Low Cervix Anyone?

The go-to guide for your cervix height.


Interested in trying the UltuCup Mini? The UltuCup Mini is designed for individuals with a lower cervix or those who feel that Model 1 is too long. UltuCup Mini has the same rim diameter as the Model 1, but is shorter in height.

How do I know if the UltuCup Mini is right for me?

Our resident gynecologist Dr. Kim Langdon has provided us with the information you need to decide if the UltuCup Mini is the right choice.

According to Dr. Kim, to determine your cup size, you first need to measure the length of your vagina. It’s important to know that the average length of the vaginal canal is between 3-4 inches.

The cervix is attached to the uterus and does not move closer to the opening of the vagina unless you have a specific medical condition or uterine prolapse from child birth. It is important to note that while it is not common for the cervix to lower, the vaginal canal can lengthen and shorten during sexual arousal and intercourse, as well as during menstruation.

In the case of uterine prolapse, which is rare if you never had a vaginal birth, the ligaments holding the uterus in place weaken and stretch allowing the uterus to droop or hang lower in the vagina.

The UltuCup Mini can be an option if you have a prolapsed uterus or if you were born with a slightly shorter vagina, but we recommend taking the steps provided below to first measure the length of your vaginal canal before purchase.

Like faces, no two genitals are the same

According to Dr. Kim, the length of a person’s vaginal canal can vary from person to person and when some may think they have a low cervix, they may in fact have a short vaginal canal. Measuring the length of your vaginal canal is a great way to find out if the Mini Cup will fit your body.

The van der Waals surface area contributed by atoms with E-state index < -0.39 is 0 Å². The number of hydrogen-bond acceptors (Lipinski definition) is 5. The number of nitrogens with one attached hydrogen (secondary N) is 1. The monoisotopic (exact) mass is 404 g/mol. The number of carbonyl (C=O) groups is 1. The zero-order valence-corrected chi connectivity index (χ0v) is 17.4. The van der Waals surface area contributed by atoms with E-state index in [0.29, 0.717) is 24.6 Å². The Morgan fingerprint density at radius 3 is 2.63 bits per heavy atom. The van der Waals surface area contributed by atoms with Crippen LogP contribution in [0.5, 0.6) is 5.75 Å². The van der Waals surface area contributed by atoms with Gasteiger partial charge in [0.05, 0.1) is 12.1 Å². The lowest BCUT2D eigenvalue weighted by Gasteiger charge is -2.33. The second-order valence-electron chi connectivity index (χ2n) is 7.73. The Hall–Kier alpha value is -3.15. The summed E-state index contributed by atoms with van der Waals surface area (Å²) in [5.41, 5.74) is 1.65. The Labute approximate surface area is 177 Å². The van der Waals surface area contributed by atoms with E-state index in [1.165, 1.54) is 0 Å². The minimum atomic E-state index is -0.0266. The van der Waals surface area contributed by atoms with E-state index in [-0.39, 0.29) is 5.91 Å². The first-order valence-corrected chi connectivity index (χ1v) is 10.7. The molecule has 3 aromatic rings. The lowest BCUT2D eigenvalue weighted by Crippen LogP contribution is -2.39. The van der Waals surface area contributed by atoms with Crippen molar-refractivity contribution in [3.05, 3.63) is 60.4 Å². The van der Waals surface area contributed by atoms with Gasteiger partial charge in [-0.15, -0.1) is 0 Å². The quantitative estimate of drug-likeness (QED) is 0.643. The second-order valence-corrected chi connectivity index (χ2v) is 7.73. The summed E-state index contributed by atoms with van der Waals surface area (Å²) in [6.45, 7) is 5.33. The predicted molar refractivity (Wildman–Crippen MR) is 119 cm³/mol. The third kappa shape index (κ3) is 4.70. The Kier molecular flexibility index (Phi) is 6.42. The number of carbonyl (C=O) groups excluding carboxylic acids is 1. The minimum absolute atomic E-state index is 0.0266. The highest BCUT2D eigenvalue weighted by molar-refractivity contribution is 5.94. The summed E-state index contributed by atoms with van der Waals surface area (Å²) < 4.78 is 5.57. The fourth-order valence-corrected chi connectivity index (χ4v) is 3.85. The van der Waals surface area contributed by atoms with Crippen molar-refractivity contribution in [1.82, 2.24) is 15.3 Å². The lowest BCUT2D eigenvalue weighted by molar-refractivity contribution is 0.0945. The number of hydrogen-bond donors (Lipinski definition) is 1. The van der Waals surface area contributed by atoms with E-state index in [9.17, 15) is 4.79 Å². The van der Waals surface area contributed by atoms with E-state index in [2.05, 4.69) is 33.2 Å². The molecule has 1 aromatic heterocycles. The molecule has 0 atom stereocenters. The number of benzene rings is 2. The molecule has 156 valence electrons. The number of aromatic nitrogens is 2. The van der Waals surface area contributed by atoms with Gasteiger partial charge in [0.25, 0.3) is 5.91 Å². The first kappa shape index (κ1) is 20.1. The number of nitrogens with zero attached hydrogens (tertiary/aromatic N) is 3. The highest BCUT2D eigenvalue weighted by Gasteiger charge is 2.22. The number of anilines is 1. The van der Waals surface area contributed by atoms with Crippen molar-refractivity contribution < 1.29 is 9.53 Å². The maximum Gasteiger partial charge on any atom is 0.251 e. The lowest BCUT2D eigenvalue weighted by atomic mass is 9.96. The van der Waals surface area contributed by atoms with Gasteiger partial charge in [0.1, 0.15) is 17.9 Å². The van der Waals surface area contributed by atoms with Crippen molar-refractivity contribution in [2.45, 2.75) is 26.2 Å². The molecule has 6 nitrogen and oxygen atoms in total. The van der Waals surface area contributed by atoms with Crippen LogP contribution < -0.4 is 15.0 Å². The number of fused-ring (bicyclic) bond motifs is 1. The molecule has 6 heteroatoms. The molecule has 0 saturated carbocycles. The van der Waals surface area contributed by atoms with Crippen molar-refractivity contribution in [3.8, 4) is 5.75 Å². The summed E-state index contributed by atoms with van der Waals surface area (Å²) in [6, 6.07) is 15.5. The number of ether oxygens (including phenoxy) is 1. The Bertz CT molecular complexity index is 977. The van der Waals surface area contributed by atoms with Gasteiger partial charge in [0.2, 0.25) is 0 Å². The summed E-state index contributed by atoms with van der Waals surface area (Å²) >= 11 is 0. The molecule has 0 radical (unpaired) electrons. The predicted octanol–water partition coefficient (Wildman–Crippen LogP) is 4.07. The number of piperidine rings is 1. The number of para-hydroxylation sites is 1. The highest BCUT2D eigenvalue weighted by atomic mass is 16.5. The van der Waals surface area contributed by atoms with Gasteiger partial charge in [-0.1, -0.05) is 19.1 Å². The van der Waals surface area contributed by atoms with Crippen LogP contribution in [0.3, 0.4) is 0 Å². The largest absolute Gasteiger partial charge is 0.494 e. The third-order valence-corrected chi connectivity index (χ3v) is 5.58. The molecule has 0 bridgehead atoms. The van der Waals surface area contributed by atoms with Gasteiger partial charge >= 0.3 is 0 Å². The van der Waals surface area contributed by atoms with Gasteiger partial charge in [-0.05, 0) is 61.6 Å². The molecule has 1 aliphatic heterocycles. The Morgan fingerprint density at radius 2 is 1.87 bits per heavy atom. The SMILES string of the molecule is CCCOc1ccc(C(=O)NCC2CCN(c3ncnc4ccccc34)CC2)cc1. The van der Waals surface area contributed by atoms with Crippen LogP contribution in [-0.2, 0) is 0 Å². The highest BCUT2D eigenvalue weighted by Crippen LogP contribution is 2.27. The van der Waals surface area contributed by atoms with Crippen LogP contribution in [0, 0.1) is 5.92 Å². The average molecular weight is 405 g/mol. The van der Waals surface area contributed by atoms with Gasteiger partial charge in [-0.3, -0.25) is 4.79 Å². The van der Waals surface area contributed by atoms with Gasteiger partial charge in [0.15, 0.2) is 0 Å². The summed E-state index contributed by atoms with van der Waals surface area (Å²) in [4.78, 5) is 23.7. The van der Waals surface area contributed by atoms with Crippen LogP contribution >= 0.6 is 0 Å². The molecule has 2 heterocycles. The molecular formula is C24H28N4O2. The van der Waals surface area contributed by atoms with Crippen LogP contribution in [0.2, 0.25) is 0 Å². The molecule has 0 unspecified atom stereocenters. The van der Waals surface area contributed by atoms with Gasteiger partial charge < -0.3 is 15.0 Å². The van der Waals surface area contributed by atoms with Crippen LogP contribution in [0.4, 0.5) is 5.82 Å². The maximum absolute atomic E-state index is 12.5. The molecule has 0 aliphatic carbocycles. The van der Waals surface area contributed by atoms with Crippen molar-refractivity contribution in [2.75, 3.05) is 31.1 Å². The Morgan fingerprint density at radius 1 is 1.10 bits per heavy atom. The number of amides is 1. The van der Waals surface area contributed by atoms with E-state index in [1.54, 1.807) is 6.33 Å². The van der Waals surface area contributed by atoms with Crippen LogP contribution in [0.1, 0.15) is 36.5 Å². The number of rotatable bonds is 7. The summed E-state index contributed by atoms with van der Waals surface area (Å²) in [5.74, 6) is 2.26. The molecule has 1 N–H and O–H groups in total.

How to measure the length of your vaginal canal

  1. Find a comfortable position that will allow you to easily reach your cervix. Try sitting on the toilet, putting one leg up on the edge of the bathtub or squatting.
  2. Make sure to wash your hands with soap and water.
  3. Insert your index finger into your vagina and slide it upward until you feel your cervix. Your cervix is the shape of a small doughnut and it feels a bit like the tip of your nose.
  4. Take note of how far your finger goes inside the vagina when you reach the cervix. It is important to consider the ‘knuckle rule’.

The Knuckle Rule


If your fingertip can feel your cervix with the first knuckle or first bend in your finger inside your vagina, you have a low cervix.


If your fingertip can feel your cervix when your 2nd knuckle is inside your vagina, or roughly half way up your finger, you have a medium or average height cervix.


If your fingertip can feel your cervix when more than your 2nd or 3rd knuckle is inside the vagina or can barely reach your cervix, you have a high cervix.

We recommend the UltuCup Mini if your fingertip can reach the cervix between the first knuckle and middle knuckle. If you find your cervix at the first knuckle point, our UltuCup Mini may be too long to fit your needs. If you can barely reach your cervix with your fingertip or between the second or third knuckle, you can use UltuCup Model 1 or 2.

* Remember you do also have the option to trim the stem.

And there you have it, a step by step guide to measuring your vaginal canal. We hope this guide helps you to better understand which model size is right for you. Please remember that everyone’s anatomy is different and that the information provided above is a general guideline. If you have any questions or concerns, please ask your health care professional or check with our team by emailing [email protected].

Dr. Kim Langdon

Kimberly Langdon M.D. is a retired University-trained obstetrician/gynecologist with 19-years of clinical experience. She delivered over 2000 babies to mothers in a suburban Midwestern community. Beside obstetrics, she specialized in gynecologic diseases such as menstrual disorders, infertility diagnosis and treatment especially pertaining to tubal blockage and polycystic ovarian syndrome (PCOS). Her practice was dedicated to solving complex cases of pelvic pain, menopausal issues, hormone replacement therapies-including natural or bioidentical hormones.

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